- To me, thats what is so aggravating about a game like this. The Canuck power play looked way more dangerous on its only chance, with 4 clear chances to score. Tip plays, screened shots, etc. Harding was on his game, and kudos for that. But in a game where the Wild deserved far more calls against than the ones they were lucky to get for, and have a dive help at the end as well, well, lets say that its frustrating for the Canucks to get the power play going. Perhaps this game showed that maybe Burrows and Kesler do have a "reputation" with a couple refs. There were certainly enough chances for them to draw a call than get one called against. I was OK with the Kesler call, even though the replay showed the contact looked like he will avoid more than a cursory look from Mr Shanabanner. I was less OK with the top PP in the NHL only getting one power play in a game that looked like it was being played in the Federal League at times.
- So, who had a good game for the visitors? Well, Daniel Sedin had 5 shots ( missed 3 ), and his brother went 10 for 17 on draws, best on his team. They certainly looked dangerous at times, though there were a couple plays where just not being strong enough on the puck caused turnovers. They were certainly not that bad in their own end overall, though I'll wait for the mathoholics to tell me the final Corsi events and whatnot. The Sedins were more positive than negative I imagine when all is said and done, but just could not make those little plays click at the end.
- Jannik Hansen gets a pass from me for doing his job and battling in front of the net, and getting penalized for it. he was the best player on his line, though Manny Malhotra had his moments. He looks like he will need another game or so to get back in his groove. He ended up 50% on 6 draws tonight, and had 3 shots in only 11:16 TOI ( and 2:53 of that was on the PK!) The Honey Badger tried to play like he just did not give a shit, but was only on the stat sheet with 2 hits. He was noticable, especially on the penalty kill.
- The AMEX line had a couple moments, and david Booth had a team high 3 hits, while Ryan Kesler had 4 shots to lead his line's production there ( Higgins had 2, Booth 1 ). perhaps, like most the lines tonight, they just did not battle hard enough to get through the traffic. The Wild had guys covering for each other below the goal line all night. Thats a place where our offensive players like to work, and they did a good job denying that, or pushing it up the boards where the fencing battles were. Like everyone in a loss, they were OK, but not great.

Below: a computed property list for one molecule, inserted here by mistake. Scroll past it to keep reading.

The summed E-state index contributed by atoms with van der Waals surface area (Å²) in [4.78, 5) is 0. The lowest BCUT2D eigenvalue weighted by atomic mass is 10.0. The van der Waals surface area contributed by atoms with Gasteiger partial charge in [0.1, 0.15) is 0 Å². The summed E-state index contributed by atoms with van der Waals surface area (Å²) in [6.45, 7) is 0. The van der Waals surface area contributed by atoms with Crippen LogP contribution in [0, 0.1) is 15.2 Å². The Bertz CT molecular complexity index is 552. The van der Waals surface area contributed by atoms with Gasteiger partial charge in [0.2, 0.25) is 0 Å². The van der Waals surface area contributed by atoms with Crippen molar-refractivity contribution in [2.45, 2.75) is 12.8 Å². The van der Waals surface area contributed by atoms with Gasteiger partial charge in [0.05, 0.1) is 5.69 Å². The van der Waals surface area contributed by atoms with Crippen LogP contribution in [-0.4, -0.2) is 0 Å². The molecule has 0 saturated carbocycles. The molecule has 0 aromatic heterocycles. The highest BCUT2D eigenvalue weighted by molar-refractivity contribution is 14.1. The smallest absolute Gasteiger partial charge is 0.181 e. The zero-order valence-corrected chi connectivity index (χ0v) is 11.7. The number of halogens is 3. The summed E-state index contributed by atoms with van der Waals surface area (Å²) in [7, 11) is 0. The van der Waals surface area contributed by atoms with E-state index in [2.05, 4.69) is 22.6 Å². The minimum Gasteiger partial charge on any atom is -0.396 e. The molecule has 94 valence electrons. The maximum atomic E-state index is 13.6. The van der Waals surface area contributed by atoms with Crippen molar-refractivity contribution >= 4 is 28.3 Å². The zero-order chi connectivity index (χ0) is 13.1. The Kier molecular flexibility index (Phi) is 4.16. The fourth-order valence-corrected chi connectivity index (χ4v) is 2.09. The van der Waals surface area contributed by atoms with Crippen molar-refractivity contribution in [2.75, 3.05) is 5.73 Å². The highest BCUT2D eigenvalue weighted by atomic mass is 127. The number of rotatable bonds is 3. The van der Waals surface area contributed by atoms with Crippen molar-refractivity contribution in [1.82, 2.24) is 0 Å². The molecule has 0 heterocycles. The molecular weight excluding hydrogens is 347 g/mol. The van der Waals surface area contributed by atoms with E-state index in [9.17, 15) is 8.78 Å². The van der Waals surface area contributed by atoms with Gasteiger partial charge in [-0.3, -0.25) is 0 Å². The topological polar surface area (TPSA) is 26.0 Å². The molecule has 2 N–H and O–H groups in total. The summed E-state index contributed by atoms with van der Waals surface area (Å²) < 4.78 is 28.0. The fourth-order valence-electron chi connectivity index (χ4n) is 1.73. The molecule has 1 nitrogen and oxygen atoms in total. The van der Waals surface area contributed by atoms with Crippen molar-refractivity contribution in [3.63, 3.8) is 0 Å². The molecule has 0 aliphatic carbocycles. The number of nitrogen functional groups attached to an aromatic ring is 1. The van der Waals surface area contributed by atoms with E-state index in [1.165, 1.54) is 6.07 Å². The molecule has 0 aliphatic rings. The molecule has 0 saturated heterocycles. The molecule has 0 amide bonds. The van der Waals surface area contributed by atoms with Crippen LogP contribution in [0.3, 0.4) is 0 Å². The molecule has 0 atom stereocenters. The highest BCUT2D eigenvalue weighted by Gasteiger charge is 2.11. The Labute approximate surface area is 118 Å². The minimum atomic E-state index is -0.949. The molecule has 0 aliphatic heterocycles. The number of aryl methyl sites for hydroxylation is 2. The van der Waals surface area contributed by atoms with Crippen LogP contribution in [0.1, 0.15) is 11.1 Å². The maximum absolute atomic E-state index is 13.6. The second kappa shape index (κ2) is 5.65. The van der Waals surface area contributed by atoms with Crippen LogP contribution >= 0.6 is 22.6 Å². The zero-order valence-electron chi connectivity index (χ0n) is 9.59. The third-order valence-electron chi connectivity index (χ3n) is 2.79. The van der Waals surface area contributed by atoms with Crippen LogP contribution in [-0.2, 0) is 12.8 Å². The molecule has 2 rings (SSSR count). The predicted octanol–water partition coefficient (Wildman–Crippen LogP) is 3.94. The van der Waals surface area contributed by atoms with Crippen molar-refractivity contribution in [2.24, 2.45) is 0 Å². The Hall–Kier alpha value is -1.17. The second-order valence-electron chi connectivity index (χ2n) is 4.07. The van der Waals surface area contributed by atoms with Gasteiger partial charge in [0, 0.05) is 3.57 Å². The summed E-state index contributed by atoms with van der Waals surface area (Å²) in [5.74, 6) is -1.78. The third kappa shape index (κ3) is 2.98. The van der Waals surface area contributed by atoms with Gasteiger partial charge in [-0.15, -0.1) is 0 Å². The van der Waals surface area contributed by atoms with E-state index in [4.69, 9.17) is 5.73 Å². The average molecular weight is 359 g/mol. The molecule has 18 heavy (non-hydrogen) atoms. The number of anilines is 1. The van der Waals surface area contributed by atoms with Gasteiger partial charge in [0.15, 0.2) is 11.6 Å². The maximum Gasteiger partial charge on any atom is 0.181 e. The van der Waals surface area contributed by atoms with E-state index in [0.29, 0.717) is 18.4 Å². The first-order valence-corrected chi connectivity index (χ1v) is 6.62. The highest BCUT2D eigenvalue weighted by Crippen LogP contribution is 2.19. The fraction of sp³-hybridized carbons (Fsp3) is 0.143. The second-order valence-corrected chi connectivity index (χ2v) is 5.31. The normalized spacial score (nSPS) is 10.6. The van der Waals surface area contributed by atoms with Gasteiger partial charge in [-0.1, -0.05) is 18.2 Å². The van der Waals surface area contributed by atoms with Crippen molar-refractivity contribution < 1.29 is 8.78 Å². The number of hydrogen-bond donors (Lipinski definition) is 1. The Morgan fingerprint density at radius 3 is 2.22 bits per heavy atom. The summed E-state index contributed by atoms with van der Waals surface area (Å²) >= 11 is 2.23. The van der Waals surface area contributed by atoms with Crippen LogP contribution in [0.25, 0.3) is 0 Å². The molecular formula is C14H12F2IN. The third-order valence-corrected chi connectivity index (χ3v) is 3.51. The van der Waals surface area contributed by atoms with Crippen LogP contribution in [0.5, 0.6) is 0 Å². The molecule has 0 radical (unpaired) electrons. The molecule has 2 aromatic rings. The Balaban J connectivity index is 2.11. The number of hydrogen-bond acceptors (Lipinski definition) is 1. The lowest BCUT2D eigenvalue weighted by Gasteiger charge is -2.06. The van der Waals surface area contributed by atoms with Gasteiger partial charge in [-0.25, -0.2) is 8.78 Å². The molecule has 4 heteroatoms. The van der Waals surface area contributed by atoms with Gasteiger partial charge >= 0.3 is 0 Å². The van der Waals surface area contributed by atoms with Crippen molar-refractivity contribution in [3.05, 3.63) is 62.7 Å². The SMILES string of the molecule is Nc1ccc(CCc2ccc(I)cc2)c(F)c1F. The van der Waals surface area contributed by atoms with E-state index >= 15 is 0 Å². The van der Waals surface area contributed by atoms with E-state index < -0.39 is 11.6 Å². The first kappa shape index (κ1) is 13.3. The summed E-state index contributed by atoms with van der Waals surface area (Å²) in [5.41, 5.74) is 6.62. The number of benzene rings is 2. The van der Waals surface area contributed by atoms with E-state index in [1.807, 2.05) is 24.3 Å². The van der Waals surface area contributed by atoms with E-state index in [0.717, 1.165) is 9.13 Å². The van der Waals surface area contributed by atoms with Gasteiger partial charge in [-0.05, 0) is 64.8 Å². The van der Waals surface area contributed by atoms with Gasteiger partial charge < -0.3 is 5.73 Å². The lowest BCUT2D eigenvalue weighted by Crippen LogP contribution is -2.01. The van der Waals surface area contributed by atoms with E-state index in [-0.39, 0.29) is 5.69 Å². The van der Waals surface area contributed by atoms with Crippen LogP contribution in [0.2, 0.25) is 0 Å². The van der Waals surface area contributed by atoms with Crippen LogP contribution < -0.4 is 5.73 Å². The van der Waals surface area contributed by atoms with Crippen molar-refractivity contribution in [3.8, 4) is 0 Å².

- The same could be said for the bottom six lines. Sure, the 3rd had some pressure here and there, and created a bit of pressure. The fourth line the same, though I would say that Zack Kassian is holding the puck too long. Perhaps that was because of the checking, but perhaps he needs to sit now and again too. Mind you, Dale Weise was not much better. Perhaps there are reasons for that. One's young, the other has limited talent. But Zack had 1 hit in 7:58, and Weezy had 2 missed shots in 8:09. For all the territorial advantage that line had tonight, they should have had a bit more production.
- The blue liners were OK, I guess. I liked that Kevin Bieksa was a sporting chap when he could have pounded Nick Johnson after jerseying him, and he did block 3 shots. But, while only credited with one giveaway, he was making a bad decision more than once that almost cost. Thank goodness Dan Hamhuis can read the bugger like no other on the team. Thats one of his biggest strengths, his smarts, and Hammer made more than one play to bail out his more swashbuckling partner. Hammer also blocked 3 shots while taking 4 of his own, and Alexander Edler deserved more in his team high 28:49 TOI. He had 3 shots ( 1 miss ), 2 blocks and a takeaway, and led the back end with 3:36 PK time. Aaron Rome could not block the pass that led to the only real goal ( the empty netter from your own end is skillful for getting it on net, I guess! ), and while he had the least time on the blue line ( 14:31, Tanev 14:44, and Gragnani 16:15 ), I think that was more a case of AV and Bones throwing the big guy ( Edler) out with all three here and there. The third pairing was the least powerful, and maybe they saw something they did not like with Gragnani on the right side instead of the usual left tonight that made them go away from him as Edler's partner, but thats what happens when you sit Sami Salo.
So, there you go. I could be more frustrated if you like, but honestly, I just do not care. They are going no where after the first week in April anyhow. The Wild won a game 2-0 on an ill deserved power play, an empty netter, and playing their trap better than the Canucks were at breaking it. I don't think they will take this one into Chicago against a team that most certainly does not trap, but as always with a trapping team, effort and speed in the neutral zone are the key. They were not able to do it tonight, but I expect we will see a far less frustrating effort on Wednesday, when both teams actually go forward. The Wild only did when they dumped a puck or had a turnover, and they got the win. That is detailed above. They played some Federal League rules that helped, but apart from noting that Dan O'Halloran may like pissing in the Canucks's corn flakes on occasion, that was not all that unusual in the second half of this NHL season, where its tough to get calls, if reports from all over the NHL are true.
I expect that the residual anger from this one will carry over. I may be shown to be off on this one, because you never know, but I will be shocked if they have any more conversation with officials in regards to the Kesler hit. He got a minor, and thats all that deserved. I don't like the optics of it either, but it will just be a little flavour to add to the stew that is the Hawks / Canucks, and I fully expect that game to be more exciting than this one was.